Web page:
It really is blustery out by the sea. I’m prepared. Hearty breakfast,
…warm outerwear, an umbrella… But it’s tough going. The wind inverts my umbrella, rain pellets spray my photo lens.
I walk to the shore, to see another face of Tallinn. A factory, an old theater with a sadly neglected open space leading toward the water. A group of girls, out for a Saturday morning away from family. They don’t mind the weather. Indeed, no one here seems to mind it. It could be so much worse.
In the distance I see the ferry boats. There’s a frequent run to Helsinki and a somewhat less frequent run to Stockholm.
Run to Stockholm. How could you not choke on that one? In 1994, the huge ferry ship, the Estonia, sank off shore, on her way to Stockholm. More than 850 died. There is a memorial to this tragedy. He is lost in thought as he looks the “broken line” monument. Did he know someone? Does he remember?
I walk back toward the old town. Colorful. That's its joy -- the brightness, even on a gray, wet day.
The Alexander Nevsky Cathedral went up during a period of intense "Russification" of this country. I try the door. Closed. They say Russians come here in packs. If they do, they may be the last of the church goers. Estonia is one of the least religious contries in Europe. Fewer than a third claim any religious affiliation at all.
It's quiet in these hilly parts of old Tallinn. You can think about this city from up here. The roofs spill out to the sea on one end (yes, the ferries are in, collecting passangers for Finland and Sweden)...
...and onto new Tallinn at the other end. Recent buildings. The higher the better.
Down the hill again. I'm drawn to the commercial heart of the old town. That's where you pick up the fragments of daily life. In the rose this guy buys for his wife:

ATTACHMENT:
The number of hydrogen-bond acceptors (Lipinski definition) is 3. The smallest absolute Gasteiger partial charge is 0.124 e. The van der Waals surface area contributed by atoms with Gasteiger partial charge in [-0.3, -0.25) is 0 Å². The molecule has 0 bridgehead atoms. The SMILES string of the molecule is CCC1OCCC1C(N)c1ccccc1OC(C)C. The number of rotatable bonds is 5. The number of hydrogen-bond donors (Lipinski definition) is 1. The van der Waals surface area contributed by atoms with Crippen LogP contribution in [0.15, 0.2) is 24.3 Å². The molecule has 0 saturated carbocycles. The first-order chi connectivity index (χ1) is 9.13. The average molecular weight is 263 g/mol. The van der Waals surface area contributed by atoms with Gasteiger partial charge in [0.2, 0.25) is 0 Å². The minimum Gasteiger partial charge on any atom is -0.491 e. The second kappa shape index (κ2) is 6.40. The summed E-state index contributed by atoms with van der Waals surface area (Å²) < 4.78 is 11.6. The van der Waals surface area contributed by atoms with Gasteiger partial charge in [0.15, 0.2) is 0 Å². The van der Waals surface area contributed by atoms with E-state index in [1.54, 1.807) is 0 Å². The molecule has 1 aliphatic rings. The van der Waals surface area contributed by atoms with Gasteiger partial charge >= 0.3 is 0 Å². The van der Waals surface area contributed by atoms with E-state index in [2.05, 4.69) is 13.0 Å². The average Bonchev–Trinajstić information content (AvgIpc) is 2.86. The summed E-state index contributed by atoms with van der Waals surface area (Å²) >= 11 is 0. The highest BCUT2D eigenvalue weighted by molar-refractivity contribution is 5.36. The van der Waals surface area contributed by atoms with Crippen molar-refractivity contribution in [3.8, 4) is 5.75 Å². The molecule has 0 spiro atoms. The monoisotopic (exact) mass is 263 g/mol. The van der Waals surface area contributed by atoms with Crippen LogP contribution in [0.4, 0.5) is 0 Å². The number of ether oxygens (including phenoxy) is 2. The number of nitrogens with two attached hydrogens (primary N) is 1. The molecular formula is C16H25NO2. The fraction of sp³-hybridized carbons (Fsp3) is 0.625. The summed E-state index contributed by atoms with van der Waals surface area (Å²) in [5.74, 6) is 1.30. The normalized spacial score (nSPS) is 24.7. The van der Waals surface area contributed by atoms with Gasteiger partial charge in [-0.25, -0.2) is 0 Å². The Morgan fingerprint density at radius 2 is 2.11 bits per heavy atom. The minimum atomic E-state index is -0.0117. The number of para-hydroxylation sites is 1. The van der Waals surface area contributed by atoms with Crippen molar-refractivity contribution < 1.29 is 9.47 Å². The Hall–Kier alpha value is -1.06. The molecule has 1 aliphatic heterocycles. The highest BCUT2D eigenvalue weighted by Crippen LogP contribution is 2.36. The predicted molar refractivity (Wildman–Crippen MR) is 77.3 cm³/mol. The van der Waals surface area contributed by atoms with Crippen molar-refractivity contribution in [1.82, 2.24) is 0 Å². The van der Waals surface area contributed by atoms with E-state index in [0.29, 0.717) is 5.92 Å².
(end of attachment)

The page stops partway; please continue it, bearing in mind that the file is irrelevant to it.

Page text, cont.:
...in the animated yet very private conversation of four old Russian women, looking over the wicker baskets at the market:
...in an appetite for blood sausage and cabbage:
At the Christmas market I watch a group of children getting ready to go on a small stage.
And now, finally, I hear laughter. Parents, looking at the precious young things, adjusting a cap, pulling up a mitten, waving, taking pictures. The sweet faces of young families. Children born in Estonia. They'll hear stories of past invadors. History lessons. Its not the story of their generation.
They climb on stage and give in to the joy of music. No Russian songs -- all Estonian. With an American thrown in. Hip-hop Christmas. Watch the show for a dfew seconds through this handful of photos:
This is the kind of stuff that makes my eyes spill over. Kids, happy kids, cared for, fussed over, but just a little. A pat on the shoulder, a chuckle and a treat of a cookie at Santa's (though for the Estonian Santa, a kid has to recite or sing something before spilling out a wish or asking for a cookie).
Families. Tourists. Hot wine and hot pea soup. Roasted chocolate covered almonds. And to really warm up, go in to the coffee shops. I do. Over my cappucino and pound cake, I watch the others. A mixture. Young and old.
Back at my hotel, the fireplace is heating me from the outside. A glass of rosé does the trick on the inside.
Leave this to search for dinner? Not a chance. I eat at the hotel: fish soup and duck meat in lingonberry (!)sauce. Hearty and very good. Only the price of it will push me out in search of other foods tomorrow.